The additional light provided by wider aperture lenses permits sharp images of subjects in motion and with the camera handheld in lower light levels and with lower (less noisy) ISO settings. In addition, increasing the aperture opening provides a shallower DOF (Depth of Field) that creates a stronger, better subject-isolating background blur (at equivalent focal lengths). Often critical is the improved low light AF performance availed by a wide-aperture lens.
A narrow aperture's advantages are related to (often significantly) reduced lens element size, including smaller overall size, lighter weight, and lower cost. Everyone loves those factors, and despite having an ultra-wide aperture, this lens has a reasonable size, weight, and price.
Wide apertures are not always needed, especially in ultra-wide-angle focal lengths.
Motion blur is caused by subject details crossing over imaging sensor pixels during the exposure. Although this lens can be used with a close subject rendered large in the frame, lenses such as this one are often used at normal (or even long) subject distances. The low magnification means those subjects' details more readily stay in their pixels, enabling the longer exposures required to compensate for the narrower aperture to still deliver sharp results, free of subject or camera motion blur.
Many of the uses for this lens mandate a narrower aperture, such as f/8 or f/11, to keep everything in the frame sharp, and photographers concentrating on landscape, architecture, real estate, etc. may seldom use the f/1.4 option.
Still, the f/1.4 aperture is an extremely valuable feature of this lens. Those photographing moving subjects, such as at sports events or under the night sky where light levels are so low that the earth's rotation becomes a source of camera motion, will appreciate this lens's capabilities.
It is hard to diffusely blur the background with the low magnification provided by an ultra-wide-angle lens. Such lenses render the background details small in size, keeping the background subjects more recognizable (and potentially distracting). Still, this lens's ultra-wide aperture can make a strong happen, adding artistic advantages to this lens's list of highly-desired features.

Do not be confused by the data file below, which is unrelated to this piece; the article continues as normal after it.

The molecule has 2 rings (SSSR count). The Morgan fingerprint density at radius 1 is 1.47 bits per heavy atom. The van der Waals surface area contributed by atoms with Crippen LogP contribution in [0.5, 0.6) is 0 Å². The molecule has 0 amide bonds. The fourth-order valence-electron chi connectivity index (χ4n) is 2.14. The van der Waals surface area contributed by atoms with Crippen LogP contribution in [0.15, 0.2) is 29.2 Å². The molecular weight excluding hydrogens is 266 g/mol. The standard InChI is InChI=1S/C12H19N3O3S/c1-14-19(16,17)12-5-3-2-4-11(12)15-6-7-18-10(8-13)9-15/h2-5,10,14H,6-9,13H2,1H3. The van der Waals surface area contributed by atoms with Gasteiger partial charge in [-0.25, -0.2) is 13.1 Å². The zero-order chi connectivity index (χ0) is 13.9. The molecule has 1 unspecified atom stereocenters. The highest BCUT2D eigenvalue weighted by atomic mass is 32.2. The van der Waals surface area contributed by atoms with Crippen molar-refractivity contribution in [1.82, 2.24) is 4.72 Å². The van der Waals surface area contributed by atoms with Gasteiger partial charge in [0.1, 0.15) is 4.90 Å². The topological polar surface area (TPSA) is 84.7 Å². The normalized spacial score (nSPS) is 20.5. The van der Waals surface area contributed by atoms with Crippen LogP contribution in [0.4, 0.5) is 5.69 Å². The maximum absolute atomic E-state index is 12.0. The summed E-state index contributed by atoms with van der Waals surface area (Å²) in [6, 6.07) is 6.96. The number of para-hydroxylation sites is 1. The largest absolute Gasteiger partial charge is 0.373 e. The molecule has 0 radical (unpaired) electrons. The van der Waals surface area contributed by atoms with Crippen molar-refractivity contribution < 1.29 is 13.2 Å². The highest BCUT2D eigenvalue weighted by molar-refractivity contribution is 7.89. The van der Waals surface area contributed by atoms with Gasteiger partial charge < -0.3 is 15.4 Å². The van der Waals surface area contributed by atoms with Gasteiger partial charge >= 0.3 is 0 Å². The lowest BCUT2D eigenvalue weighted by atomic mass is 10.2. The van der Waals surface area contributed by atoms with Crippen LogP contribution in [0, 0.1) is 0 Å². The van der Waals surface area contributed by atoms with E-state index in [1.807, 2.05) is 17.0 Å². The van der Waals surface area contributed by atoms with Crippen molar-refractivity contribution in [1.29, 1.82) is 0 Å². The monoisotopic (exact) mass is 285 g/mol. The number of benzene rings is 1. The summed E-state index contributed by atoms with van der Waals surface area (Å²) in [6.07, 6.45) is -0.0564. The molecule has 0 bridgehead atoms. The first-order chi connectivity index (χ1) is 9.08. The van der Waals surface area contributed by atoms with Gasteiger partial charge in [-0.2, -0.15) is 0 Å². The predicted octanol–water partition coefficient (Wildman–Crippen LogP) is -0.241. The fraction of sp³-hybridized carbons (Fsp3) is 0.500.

These examples illustrate the maximum blur this lens can create at the referenced aperture:
What background blur advantage does f/1.4 provide over your widest 24mm lens's max aperture? Also, consider the ISO difference. If your widest 24mm lens opens to f/2.8, a bright Milky Way exposure may require ISO 12800 instead of ISO 3200 at f/1.4.
When recording video, only a 1/60 second shutter speed (twice the framerate) is needed for 30 fps capture, and wide apertures are not often required to get 1/60 in normally encountered ambient lighting.
If shooting in direct sunlight at f/1.4, expect to need a 1/8000 sec or faster shutter speed at ISO 100 to avoid over-exposure. Positive is that there is little action that a 1/8000 sec shutter speed cannot stop, but if the subject has very bright or reflective colors, even 1/8000 might not be fast enough to avoid blown highlights. Some cameras have an extended ISO setting as low as 50 that can optionally be used in this situation (though the dynamic range may be impacted). Optimal is to use a camera offering shutter speeds faster than 1/8000. Using a neutral density filter is another good solution to retaining use of f/1.4 under direct sunlight when the shutter limitation is exceeded. Stopping down (narrowing) the aperture is always an option for preventing over-exposure, though stopping down negates the value of the wide f/1.4 aperture and loses the subject-isolating shallow depth of field.